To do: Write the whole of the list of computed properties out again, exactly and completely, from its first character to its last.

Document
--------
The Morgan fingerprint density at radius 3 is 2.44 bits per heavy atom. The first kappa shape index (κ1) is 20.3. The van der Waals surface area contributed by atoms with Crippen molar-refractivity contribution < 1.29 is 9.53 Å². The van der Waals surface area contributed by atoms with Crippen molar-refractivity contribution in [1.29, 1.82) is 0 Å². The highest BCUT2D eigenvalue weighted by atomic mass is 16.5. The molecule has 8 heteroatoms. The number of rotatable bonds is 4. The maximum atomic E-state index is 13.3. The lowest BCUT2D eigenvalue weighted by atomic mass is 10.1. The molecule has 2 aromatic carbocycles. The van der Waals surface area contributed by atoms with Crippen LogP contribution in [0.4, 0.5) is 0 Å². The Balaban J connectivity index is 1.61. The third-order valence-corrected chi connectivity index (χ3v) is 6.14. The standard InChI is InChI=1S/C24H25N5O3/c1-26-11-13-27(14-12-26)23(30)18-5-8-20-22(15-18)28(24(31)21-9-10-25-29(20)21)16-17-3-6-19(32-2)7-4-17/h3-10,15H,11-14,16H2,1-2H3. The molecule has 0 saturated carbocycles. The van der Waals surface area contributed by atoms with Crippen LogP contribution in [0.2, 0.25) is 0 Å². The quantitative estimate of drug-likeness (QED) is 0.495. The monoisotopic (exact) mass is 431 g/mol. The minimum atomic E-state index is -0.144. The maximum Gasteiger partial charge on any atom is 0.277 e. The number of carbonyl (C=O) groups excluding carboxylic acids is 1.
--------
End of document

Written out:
The Morgan fingerprint density at radius 3 is 2.44 bits per heavy atom. The first kappa shape index (κ1) is 20.3. The van der Waals surface area contributed by atoms with Crippen molar-refractivity contribution < 1.29 is 9.53 Å². The van der Waals surface area contributed by atoms with Crippen molar-refractivity contribution in [1.29, 1.82) is 0 Å². The highest BCUT2D eigenvalue weighted by atomic mass is 16.5. The molecule has 8 heteroatoms. The number of rotatable bonds is 4. The maximum atomic E-state index is 13.3. The lowest BCUT2D eigenvalue weighted by atomic mass is 10.1. The molecule has 2 aromatic carbocycles. The van der Waals surface area contributed by atoms with Crippen LogP contribution in [0.4, 0.5) is 0 Å². The Balaban J connectivity index is 1.61. The third-order valence-corrected chi connectivity index (χ3v) is 6.14. The standard InChI is InChI=1S/C24H25N5O3/c1-26-11-13-27(14-12-26)23(30)18-5-8-20-22(15-18)28(24(31)21-9-10-25-29(20)21)16-17-3-6-19(32-2)7-4-17/h3-10,15H,11-14,16H2,1-2H3. The molecule has 0 saturated carbocycles. The van der Waals surface area contributed by atoms with Crippen LogP contribution in [0.2, 0.25) is 0 Å². The quantitative estimate of drug-likeness (QED) is 0.495. The monoisotopic (exact) mass is 431 g/mol. The minimum atomic E-state index is -0.144. The maximum Gasteiger partial charge on any atom is 0.277 e. The number of carbonyl (C=O) groups excluding carboxylic acids is 1.